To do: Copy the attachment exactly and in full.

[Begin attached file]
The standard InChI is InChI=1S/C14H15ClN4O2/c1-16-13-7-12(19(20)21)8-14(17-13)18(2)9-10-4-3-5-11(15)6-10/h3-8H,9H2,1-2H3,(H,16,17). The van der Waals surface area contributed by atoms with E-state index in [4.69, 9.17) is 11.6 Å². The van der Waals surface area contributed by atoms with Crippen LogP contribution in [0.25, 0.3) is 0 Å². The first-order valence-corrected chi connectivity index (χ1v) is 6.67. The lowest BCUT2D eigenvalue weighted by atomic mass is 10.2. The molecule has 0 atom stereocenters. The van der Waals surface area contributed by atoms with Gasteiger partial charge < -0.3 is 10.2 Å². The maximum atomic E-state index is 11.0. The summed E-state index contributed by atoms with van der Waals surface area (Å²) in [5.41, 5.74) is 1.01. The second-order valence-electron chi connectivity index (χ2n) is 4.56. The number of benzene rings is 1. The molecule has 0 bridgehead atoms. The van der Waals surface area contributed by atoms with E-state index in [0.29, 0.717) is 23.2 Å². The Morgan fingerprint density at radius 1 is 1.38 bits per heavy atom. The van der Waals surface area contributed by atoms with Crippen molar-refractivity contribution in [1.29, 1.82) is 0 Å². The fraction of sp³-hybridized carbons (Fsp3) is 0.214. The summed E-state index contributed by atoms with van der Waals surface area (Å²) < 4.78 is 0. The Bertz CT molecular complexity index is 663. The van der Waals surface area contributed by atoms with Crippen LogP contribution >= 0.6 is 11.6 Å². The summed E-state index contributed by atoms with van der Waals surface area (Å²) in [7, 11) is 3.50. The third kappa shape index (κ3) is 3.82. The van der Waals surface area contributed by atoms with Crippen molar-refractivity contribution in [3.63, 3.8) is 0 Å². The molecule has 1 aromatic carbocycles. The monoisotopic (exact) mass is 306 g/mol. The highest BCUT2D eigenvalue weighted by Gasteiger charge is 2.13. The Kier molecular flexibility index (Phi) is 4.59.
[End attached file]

The standard InChI is InChI=1S/C14H15ClN4O2/c1-16-13-7-12(19(20)21)8-14(17-13)18(2)9-10-4-3-5-11(15)6-10/h3-8H,9H2,1-2H3,(H,16,17). The van der Waals surface area contributed by atoms with E-state index in [4.69, 9.17) is 11.6 Å². The van der Waals surface area contributed by atoms with Crippen LogP contribution in [0.25, 0.3) is 0 Å². The first-order valence-corrected chi connectivity index (χ1v) is 6.67. The lowest BCUT2D eigenvalue weighted by atomic mass is 10.2. The molecule has 0 atom stereocenters. The van der Waals surface area contributed by atoms with Gasteiger partial charge < -0.3 is 10.2 Å². The maximum atomic E-state index is 11.0. The summed E-state index contributed by atoms with van der Waals surface area (Å²) in [5.41, 5.74) is 1.01. The second-order valence-electron chi connectivity index (χ2n) is 4.56. The number of benzene rings is 1. The molecule has 0 bridgehead atoms. The van der Waals surface area contributed by atoms with E-state index in [0.29, 0.717) is 23.2 Å². The Morgan fingerprint density at radius 1 is 1.38 bits per heavy atom. The van der Waals surface area contributed by atoms with Crippen molar-refractivity contribution in [1.29, 1.82) is 0 Å². The fraction of sp³-hybridized carbons (Fsp3) is 0.214. The summed E-state index contributed by atoms with van der Waals surface area (Å²) < 4.78 is 0. The Bertz CT molecular complexity index is 663. The van der Waals surface area contributed by atoms with Crippen LogP contribution >= 0.6 is 11.6 Å². The summed E-state index contributed by atoms with van der Waals surface area (Å²) in [7, 11) is 3.50. The third kappa shape index (κ3) is 3.82. The van der Waals surface area contributed by atoms with Crippen molar-refractivity contribution in [3.63, 3.8) is 0 Å². The molecule has 1 aromatic carbocycles. The monoisotopic (exact) mass is 306 g/mol. The highest BCUT2D eigenvalue weighted by Gasteiger charge is 2.13. The Kier molecular flexibility index (Phi) is 4.59.